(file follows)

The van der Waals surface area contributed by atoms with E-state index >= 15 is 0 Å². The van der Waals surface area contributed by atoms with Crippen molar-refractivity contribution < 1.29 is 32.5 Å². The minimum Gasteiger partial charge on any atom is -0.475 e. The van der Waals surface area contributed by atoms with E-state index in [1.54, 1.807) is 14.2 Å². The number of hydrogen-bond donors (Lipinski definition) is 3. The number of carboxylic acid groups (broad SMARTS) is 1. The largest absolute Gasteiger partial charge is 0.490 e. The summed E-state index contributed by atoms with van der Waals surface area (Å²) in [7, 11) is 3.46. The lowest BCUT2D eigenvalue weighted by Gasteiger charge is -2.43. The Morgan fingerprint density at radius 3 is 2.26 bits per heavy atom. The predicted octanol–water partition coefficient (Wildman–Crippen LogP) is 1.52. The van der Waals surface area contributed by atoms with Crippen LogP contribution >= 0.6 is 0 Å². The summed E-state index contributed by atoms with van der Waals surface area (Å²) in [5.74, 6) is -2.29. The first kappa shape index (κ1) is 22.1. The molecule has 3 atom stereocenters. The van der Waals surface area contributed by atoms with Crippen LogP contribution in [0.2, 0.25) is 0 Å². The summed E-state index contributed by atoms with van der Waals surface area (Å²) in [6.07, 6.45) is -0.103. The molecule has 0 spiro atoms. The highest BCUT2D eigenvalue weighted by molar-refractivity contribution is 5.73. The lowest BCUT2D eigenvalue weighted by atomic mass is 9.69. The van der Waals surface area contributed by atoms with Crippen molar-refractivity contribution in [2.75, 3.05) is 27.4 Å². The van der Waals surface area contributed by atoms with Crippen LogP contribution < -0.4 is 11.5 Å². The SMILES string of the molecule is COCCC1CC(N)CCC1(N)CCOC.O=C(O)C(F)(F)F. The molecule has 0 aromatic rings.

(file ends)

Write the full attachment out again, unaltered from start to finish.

The van der Waals surface area contributed by atoms with E-state index >= 15 is 0 Å². The van der Waals surface area contributed by atoms with Crippen molar-refractivity contribution < 1.29 is 32.5 Å². The minimum Gasteiger partial charge on any atom is -0.475 e. The van der Waals surface area contributed by atoms with E-state index in [1.54, 1.807) is 14.2 Å². The number of hydrogen-bond donors (Lipinski definition) is 3. The number of carboxylic acid groups (broad SMARTS) is 1. The largest absolute Gasteiger partial charge is 0.490 e. The summed E-state index contributed by atoms with van der Waals surface area (Å²) in [7, 11) is 3.46. The lowest BCUT2D eigenvalue weighted by Gasteiger charge is -2.43. The Morgan fingerprint density at radius 3 is 2.26 bits per heavy atom. The predicted octanol–water partition coefficient (Wildman–Crippen LogP) is 1.52. The van der Waals surface area contributed by atoms with Crippen LogP contribution >= 0.6 is 0 Å². The summed E-state index contributed by atoms with van der Waals surface area (Å²) in [5.74, 6) is -2.29. The first kappa shape index (κ1) is 22.1. The molecule has 3 atom stereocenters. The van der Waals surface area contributed by atoms with Crippen LogP contribution in [0.2, 0.25) is 0 Å². The summed E-state index contributed by atoms with van der Waals surface area (Å²) in [6.07, 6.45) is -0.103. The molecule has 0 spiro atoms. The highest BCUT2D eigenvalue weighted by molar-refractivity contribution is 5.73. The lowest BCUT2D eigenvalue weighted by atomic mass is 9.69. The van der Waals surface area contributed by atoms with Crippen molar-refractivity contribution in [2.75, 3.05) is 27.4 Å². The van der Waals surface area contributed by atoms with Crippen LogP contribution < -0.4 is 11.5 Å². The SMILES string of the molecule is COCCC1CC(N)CCC1(N)CCOC.O=C(O)C(F)(F)F. The molecule has 0 aromatic rings.